MIGNON is James M. Cain’s first novel in nearly ten years. Readers of previous bestsellers such as and will find Mignon Fournet, the heroine of the new novel, as remarkable a creation as the women in those two celebrated books.
Mignon is a beautiful young widow who, with her father, has come to New Orleans at the close of the Civil War in the hopes of improving their war-reduced fortunes. But the risky trade in contraband cotton has landed her father in jail and Mignon at the hotel room door of Bill Cresap. Cresap, recently discharged from the Union Army for wounds received in battle, has arrived in New Orleans to start a business with a friend. Reluctantly, but irrevocably, Cresap is drawn into the intrigues and dangers which engulf the irresistible Mignon.
Also moving among the dark events of those tough, troubled times is a fascinating variety of richly drawn characters. There is Adolphe Landry, Mignon’s enigmatic father; Frank Burke, Landry’s unscrupulous partner; Gippo, Burke’s henchman, more animal than human; and Marie Tremaine, the beautiful, rich, and powerful chatelaine of a notorious New Orleans gambling house.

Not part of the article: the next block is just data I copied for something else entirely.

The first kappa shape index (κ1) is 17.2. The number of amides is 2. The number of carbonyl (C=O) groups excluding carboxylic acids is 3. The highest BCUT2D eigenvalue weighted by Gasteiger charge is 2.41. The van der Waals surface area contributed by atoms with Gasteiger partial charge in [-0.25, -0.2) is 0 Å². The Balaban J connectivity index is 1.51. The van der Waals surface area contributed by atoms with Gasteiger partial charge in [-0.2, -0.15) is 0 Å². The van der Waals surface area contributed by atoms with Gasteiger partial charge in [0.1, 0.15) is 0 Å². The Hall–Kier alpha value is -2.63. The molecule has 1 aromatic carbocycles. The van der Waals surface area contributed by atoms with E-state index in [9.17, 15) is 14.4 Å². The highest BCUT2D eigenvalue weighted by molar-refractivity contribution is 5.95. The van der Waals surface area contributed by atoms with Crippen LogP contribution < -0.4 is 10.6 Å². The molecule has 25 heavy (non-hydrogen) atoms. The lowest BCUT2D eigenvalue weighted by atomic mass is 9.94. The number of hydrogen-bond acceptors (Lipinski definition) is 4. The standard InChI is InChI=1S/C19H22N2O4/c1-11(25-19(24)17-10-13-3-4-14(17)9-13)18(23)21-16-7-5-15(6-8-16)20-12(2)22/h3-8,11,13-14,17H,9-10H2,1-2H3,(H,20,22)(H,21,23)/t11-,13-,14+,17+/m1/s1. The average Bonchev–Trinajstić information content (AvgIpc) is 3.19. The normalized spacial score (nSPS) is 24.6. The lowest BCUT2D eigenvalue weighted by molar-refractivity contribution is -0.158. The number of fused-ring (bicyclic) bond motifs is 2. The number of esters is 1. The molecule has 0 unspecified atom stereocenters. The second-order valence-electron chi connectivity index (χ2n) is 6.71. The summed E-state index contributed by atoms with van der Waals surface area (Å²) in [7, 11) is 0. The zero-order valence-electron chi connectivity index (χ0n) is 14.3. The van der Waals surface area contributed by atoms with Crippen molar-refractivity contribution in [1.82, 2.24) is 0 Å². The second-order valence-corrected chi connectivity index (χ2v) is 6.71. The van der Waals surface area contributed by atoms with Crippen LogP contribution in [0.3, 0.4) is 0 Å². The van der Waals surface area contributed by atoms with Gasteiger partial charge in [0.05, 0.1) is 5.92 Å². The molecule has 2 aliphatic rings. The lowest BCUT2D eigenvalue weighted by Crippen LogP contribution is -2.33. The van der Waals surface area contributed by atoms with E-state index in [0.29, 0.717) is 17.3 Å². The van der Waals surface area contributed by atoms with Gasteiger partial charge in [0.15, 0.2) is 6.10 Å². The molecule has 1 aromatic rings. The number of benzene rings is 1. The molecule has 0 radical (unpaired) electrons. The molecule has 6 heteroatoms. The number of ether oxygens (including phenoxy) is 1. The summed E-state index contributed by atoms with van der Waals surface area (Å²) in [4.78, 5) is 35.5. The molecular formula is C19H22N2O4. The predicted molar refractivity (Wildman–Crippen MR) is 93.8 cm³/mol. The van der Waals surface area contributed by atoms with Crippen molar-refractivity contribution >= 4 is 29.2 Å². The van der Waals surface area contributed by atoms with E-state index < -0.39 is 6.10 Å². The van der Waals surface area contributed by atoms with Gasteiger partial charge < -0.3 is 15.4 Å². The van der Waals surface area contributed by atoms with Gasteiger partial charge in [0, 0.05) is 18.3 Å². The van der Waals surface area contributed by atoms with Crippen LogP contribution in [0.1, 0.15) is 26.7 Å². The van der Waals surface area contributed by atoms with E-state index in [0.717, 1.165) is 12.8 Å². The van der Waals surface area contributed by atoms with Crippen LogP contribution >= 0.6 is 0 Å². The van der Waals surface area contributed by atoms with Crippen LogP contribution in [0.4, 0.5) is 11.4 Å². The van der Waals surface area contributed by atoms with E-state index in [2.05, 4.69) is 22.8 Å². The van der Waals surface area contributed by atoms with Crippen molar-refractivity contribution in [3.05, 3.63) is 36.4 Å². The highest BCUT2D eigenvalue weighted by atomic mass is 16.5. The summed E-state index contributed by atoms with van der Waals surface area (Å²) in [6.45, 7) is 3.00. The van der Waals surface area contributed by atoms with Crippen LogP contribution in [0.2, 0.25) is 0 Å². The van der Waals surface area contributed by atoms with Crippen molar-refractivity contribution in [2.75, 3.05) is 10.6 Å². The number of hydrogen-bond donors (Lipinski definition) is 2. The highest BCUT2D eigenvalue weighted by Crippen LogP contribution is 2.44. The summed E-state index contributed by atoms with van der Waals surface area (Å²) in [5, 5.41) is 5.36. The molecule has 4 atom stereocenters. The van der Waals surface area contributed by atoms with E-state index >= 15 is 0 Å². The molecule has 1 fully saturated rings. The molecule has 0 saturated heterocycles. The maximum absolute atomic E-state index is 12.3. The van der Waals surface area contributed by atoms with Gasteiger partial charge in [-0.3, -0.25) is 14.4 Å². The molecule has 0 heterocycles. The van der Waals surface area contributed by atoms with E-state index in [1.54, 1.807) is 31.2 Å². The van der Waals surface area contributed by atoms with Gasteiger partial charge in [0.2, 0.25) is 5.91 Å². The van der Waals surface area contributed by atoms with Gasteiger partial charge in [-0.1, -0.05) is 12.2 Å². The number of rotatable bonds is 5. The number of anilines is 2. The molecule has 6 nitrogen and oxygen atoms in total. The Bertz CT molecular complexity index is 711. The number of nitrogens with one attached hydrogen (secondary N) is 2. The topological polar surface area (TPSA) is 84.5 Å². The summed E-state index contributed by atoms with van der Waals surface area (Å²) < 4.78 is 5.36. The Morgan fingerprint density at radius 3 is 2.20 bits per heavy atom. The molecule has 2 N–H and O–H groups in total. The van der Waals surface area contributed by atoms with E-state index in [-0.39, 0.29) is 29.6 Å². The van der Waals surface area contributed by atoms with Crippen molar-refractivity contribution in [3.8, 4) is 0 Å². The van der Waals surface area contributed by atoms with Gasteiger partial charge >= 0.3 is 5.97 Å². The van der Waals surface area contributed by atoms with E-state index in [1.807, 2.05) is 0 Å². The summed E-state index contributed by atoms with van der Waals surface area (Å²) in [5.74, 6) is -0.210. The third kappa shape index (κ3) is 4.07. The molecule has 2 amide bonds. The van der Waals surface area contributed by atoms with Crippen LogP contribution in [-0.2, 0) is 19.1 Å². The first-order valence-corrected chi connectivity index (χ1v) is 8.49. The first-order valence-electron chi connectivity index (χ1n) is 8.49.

From gaudy New Orleans, the scene shifts up-river to the bloody Red River battle. There, the personal and military dramas are joined. Cresap, in the turbulent actions which follow, finds himself not only involved in the intrigues of desperate men, but the passions of two beautiful women. In an explosion of violence and tragedy, the novel reaches its inevitable climax.
Of MIGNON, Mr. Cain says: It is a continuation, in theme, of a previous book, Past All Dishonor, in which the hero is tempted, by his love for a girl, so slight his duty — not much, just a little bit. In MIGNON, Mr. Cain depicts the bafflement of large numbers of men, even in high places, who must wrestle the rules of war and slight them — not much, but a little bit. “Treason,” says Mr. Cain, “doesn’t invite my interest, at least as a narrative theme, being so stark it defies exploration. But its close relative, cheating just little bit, fascinates me. Sometimes, as in Mignon, it even manages to seem quite praiseworthy, which is where the trouble really starts.”